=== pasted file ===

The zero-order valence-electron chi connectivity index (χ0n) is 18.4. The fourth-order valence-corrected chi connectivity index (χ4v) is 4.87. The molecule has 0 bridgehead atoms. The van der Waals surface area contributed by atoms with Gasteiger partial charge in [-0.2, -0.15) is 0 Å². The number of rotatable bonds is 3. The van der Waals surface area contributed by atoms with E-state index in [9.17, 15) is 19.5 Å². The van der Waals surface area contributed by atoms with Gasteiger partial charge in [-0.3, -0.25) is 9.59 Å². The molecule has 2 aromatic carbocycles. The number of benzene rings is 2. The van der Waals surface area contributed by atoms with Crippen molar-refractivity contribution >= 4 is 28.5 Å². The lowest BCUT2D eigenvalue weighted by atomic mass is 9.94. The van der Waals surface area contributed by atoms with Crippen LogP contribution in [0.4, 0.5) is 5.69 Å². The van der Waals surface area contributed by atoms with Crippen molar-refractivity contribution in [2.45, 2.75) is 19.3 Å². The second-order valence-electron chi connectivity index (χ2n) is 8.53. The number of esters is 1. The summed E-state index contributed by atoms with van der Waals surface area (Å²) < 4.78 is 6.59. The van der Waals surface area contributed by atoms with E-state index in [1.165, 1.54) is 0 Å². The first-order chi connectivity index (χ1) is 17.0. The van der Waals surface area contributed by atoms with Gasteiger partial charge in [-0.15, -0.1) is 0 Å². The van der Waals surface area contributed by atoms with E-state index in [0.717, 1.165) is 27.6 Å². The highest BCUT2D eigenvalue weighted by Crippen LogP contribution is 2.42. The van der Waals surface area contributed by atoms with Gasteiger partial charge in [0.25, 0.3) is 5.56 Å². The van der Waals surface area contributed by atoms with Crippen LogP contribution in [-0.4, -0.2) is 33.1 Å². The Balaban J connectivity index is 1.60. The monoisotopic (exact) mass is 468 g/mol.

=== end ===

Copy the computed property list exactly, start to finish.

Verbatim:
The zero-order valence-electron chi connectivity index (χ0n) is 18.4. The fourth-order valence-corrected chi connectivity index (χ4v) is 4.87. The molecule has 0 bridgehead atoms. The van der Waals surface area contributed by atoms with Gasteiger partial charge in [-0.2, -0.15) is 0 Å². The number of rotatable bonds is 3. The van der Waals surface area contributed by atoms with E-state index in [9.17, 15) is 19.5 Å². The van der Waals surface area contributed by atoms with Gasteiger partial charge in [-0.3, -0.25) is 9.59 Å². The molecule has 2 aromatic carbocycles. The number of benzene rings is 2. The van der Waals surface area contributed by atoms with Crippen molar-refractivity contribution >= 4 is 28.5 Å². The lowest BCUT2D eigenvalue weighted by atomic mass is 9.94. The van der Waals surface area contributed by atoms with Crippen LogP contribution in [0.4, 0.5) is 5.69 Å². The van der Waals surface area contributed by atoms with Crippen molar-refractivity contribution in [2.45, 2.75) is 19.3 Å². The second-order valence-electron chi connectivity index (χ2n) is 8.53. The number of esters is 1. The summed E-state index contributed by atoms with van der Waals surface area (Å²) < 4.78 is 6.59. The van der Waals surface area contributed by atoms with E-state index in [1.165, 1.54) is 0 Å². The first-order chi connectivity index (χ1) is 17.0. The van der Waals surface area contributed by atoms with Gasteiger partial charge in [-0.15, -0.1) is 0 Å². The van der Waals surface area contributed by atoms with E-state index in [0.717, 1.165) is 27.6 Å². The highest BCUT2D eigenvalue weighted by Crippen LogP contribution is 2.42. The van der Waals surface area contributed by atoms with Gasteiger partial charge in [0.25, 0.3) is 5.56 Å². The van der Waals surface area contributed by atoms with Crippen LogP contribution in [-0.4, -0.2) is 33.1 Å². The Balaban J connectivity index is 1.60. The monoisotopic (exact) mass is 468 g/mol.